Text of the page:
Sept. 24, 2006
By Pete LaFleur
When the 1949 Notre Dame football team discussed plans for its annual reunion, thoughts turned to honoring an individual who was instrumental in molding them into one of the most dominant teams in college football history. They focused on a man who embodied the spirit of “Fighting Irish,” a man for whom the terms “battle” and “going to war” are more than lightly tossed-around football metaphors.
Today, the 1949 team joins all of Notre Dame in honoring Bob McBride, the oldest living former Notre Dame assistant football coach. McBride – who celebrated his 84th birthday last weekend as Notre Dame was playing Georgia Tech – endured a rollercoaster of life experiences during the 1940s, as his playing career at Notre Dame was interrupted by World War II service that saw him spend four months as a German prisoner of war. He returned for his senior season and was a member of the 1946 national championship team, later serving as an offensive line coach in the final five years of the Frank Leahy era (1949-53).
McBride came to Notre Dame in the fall of 1940, following an all-state senior season as a fullback at Logan (Ohio) High School. He earned monograms in 1941 and ’42 (as the starting right guard) but entered military service in the spring of ’43, ultimately serving as a machine gun squad leader in the 106th infantry division.
His division quickly shifted to the Belgian front and met the German counter-offensive in the Battle of the Bulge. Almost 7,000 men from the 106th were killed or captured, with McBride taken prisoner on Dec. 21, 1944. While suffering from frozen feet, he was forced to walk 13 days and was placed in two prison camps before a 50-day march during the German retreat. A starvation diet – one-seventh of a loaf of bread per day – resulted in McBride’s weight dropping from 212 to 90 pounds, before he was liberated 122 days into his imprisonment (ending 39 months of service). He received three battle stars, a purple heart and the presidential unit citation.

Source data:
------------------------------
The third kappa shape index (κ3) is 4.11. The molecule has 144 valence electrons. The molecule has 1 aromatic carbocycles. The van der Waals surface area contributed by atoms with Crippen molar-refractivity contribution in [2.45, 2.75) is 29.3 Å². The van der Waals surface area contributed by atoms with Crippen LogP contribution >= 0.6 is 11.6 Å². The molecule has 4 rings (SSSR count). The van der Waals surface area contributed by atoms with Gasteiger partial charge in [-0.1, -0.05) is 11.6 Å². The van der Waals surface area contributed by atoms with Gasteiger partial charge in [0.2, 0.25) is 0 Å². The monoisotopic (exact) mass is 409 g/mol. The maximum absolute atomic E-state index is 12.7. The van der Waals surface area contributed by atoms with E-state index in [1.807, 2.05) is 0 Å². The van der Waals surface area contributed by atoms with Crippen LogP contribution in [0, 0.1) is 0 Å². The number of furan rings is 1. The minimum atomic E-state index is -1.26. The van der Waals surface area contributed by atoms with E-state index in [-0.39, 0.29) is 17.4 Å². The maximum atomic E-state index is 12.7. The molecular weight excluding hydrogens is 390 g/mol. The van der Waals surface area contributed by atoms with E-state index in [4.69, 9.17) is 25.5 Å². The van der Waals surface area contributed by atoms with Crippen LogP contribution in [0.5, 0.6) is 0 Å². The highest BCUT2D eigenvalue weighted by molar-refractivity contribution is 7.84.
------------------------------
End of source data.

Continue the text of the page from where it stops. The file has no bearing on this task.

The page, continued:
McBride used a summer construction job to build up his body before returning to the Irish in the fall of 1946. Relegated to a reserve role, he was an inspiration for his teammates, who rallied to have him serve as captain for the huge midseason game with Army. That historic clash ended in a 0-0 tie (avenging major losses to Army the previous two seasons) and Notre Dame went on to claim the national title (8-0-1).
The only practice McBride ever missed was the day his son Patrick was born. McBride and the former Mary Stein had been married shortly before he departed for the war and their family now includes seven children, 28 grandchildren and seven great-grandchildren.
McBride – who received Notre Dame’s prestigious Byron Kanaley Award (recognizing exemplary student-athletes/leaders) – compiled a 16-3 record as head coach at Chicago’s Mt. Carmel High School before returning to Notre Dame in 1949 as offensive line coach. His skill at breaking down game tape and overall coaching ability made him one of the most valuable members of the program during the final Leahy years.
When Leahy departed in 1953, McBride followed him into a steel alloy business and later became involved with the trucking business in Michigan City. The McBride family then spent 12 years in Savanna, Ga., and 12 more in Tucson, Ariz., before Bob and Mary came full-circle back to South Bend in 2003.
“Working with Frank Leahy was the greatest thrill of my life,” says McBride, whose star pupils included the likes of All-America tackles Bob Toneff and Art Hunter.
“Leahy was the best and always did whatever it took to help an individual player be his best – you couldn’t help but have his style rub off on your own coaching approach.”